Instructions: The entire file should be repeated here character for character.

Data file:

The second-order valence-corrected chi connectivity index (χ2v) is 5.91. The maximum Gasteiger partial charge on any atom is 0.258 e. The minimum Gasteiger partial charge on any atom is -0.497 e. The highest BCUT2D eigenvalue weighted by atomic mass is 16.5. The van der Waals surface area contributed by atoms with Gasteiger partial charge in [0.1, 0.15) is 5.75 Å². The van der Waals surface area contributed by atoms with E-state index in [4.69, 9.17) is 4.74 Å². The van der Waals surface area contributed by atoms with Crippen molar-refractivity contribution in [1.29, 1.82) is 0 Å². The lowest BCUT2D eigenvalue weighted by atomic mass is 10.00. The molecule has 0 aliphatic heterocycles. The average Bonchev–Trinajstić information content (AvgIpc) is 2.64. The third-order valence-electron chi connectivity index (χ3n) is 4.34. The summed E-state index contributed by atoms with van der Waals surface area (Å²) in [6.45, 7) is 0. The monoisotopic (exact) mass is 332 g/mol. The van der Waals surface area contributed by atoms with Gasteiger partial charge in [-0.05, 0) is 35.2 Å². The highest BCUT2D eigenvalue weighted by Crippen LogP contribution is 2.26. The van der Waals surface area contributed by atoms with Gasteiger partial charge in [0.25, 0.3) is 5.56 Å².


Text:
The second-order valence-corrected chi connectivity index (χ2v) is 5.91. The maximum Gasteiger partial charge on any atom is 0.258 e. The minimum Gasteiger partial charge on any atom is -0.497 e. The highest BCUT2D eigenvalue weighted by atomic mass is 16.5. The van der Waals surface area contributed by atoms with Gasteiger partial charge in [0.1, 0.15) is 5.75 Å². The van der Waals surface area contributed by atoms with E-state index in [4.69, 9.17) is 4.74 Å². The van der Waals surface area contributed by atoms with Crippen molar-refractivity contribution in [1.29, 1.82) is 0 Å². The lowest BCUT2D eigenvalue weighted by atomic mass is 10.00. The molecule has 0 aliphatic heterocycles. The average Bonchev–Trinajstić information content (AvgIpc) is 2.64. The third-order valence-electron chi connectivity index (χ3n) is 4.34. The summed E-state index contributed by atoms with van der Waals surface area (Å²) in [6.45, 7) is 0. The monoisotopic (exact) mass is 332 g/mol. The van der Waals surface area contributed by atoms with Gasteiger partial charge in [-0.05, 0) is 35.2 Å². The highest BCUT2D eigenvalue weighted by Crippen LogP contribution is 2.26. The van der Waals surface area contributed by atoms with Gasteiger partial charge in [0.25, 0.3) is 5.56 Å².